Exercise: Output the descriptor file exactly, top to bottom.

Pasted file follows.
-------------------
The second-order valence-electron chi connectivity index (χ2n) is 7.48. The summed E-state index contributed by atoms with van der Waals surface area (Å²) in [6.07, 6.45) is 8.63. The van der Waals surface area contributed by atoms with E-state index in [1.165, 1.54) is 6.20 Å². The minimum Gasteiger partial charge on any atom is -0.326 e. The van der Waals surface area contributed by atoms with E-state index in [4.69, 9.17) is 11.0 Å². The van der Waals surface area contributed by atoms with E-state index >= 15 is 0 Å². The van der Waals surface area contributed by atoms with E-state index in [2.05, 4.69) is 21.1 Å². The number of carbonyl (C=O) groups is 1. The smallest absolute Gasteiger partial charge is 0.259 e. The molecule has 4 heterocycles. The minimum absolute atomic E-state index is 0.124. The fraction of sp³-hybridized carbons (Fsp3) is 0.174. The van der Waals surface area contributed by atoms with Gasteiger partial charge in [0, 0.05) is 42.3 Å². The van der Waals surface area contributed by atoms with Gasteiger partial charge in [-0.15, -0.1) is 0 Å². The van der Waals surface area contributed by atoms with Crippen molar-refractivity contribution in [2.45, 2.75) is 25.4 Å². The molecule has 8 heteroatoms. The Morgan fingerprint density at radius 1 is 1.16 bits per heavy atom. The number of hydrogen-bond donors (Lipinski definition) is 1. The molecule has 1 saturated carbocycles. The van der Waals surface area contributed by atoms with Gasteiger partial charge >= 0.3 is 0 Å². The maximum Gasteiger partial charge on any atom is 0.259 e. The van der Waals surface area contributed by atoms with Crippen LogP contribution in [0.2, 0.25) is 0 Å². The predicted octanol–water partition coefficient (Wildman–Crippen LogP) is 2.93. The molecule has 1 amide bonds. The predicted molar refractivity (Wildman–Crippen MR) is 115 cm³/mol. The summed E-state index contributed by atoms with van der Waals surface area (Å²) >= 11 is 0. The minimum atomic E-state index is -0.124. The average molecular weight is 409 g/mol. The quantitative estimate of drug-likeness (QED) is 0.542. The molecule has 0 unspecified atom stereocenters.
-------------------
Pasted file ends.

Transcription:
The second-order valence-electron chi connectivity index (χ2n) is 7.48. The summed E-state index contributed by atoms with van der Waals surface area (Å²) in [6.07, 6.45) is 8.63. The van der Waals surface area contributed by atoms with E-state index in [1.165, 1.54) is 6.20 Å². The minimum Gasteiger partial charge on any atom is -0.326 e. The van der Waals surface area contributed by atoms with E-state index in [4.69, 9.17) is 11.0 Å². The van der Waals surface area contributed by atoms with E-state index >= 15 is 0 Å². The van der Waals surface area contributed by atoms with E-state index in [2.05, 4.69) is 21.1 Å². The number of carbonyl (C=O) groups is 1. The smallest absolute Gasteiger partial charge is 0.259 e. The molecule has 4 heterocycles. The minimum absolute atomic E-state index is 0.124. The fraction of sp³-hybridized carbons (Fsp3) is 0.174. The van der Waals surface area contributed by atoms with Gasteiger partial charge in [0, 0.05) is 42.3 Å². The van der Waals surface area contributed by atoms with Gasteiger partial charge in [-0.15, -0.1) is 0 Å². The van der Waals surface area contributed by atoms with Crippen molar-refractivity contribution in [2.45, 2.75) is 25.4 Å². The molecule has 8 heteroatoms. The Morgan fingerprint density at radius 1 is 1.16 bits per heavy atom. The number of hydrogen-bond donors (Lipinski definition) is 1. The molecule has 1 saturated carbocycles. The van der Waals surface area contributed by atoms with Gasteiger partial charge >= 0.3 is 0 Å². The maximum Gasteiger partial charge on any atom is 0.259 e. The van der Waals surface area contributed by atoms with Crippen LogP contribution in [0.2, 0.25) is 0 Å². The predicted octanol–water partition coefficient (Wildman–Crippen LogP) is 2.93. The molecule has 1 amide bonds. The predicted molar refractivity (Wildman–Crippen MR) is 115 cm³/mol. The summed E-state index contributed by atoms with van der Waals surface area (Å²) >= 11 is 0. The minimum atomic E-state index is -0.124. The average molecular weight is 409 g/mol. The quantitative estimate of drug-likeness (QED) is 0.542. The molecule has 0 unspecified atom stereocenters.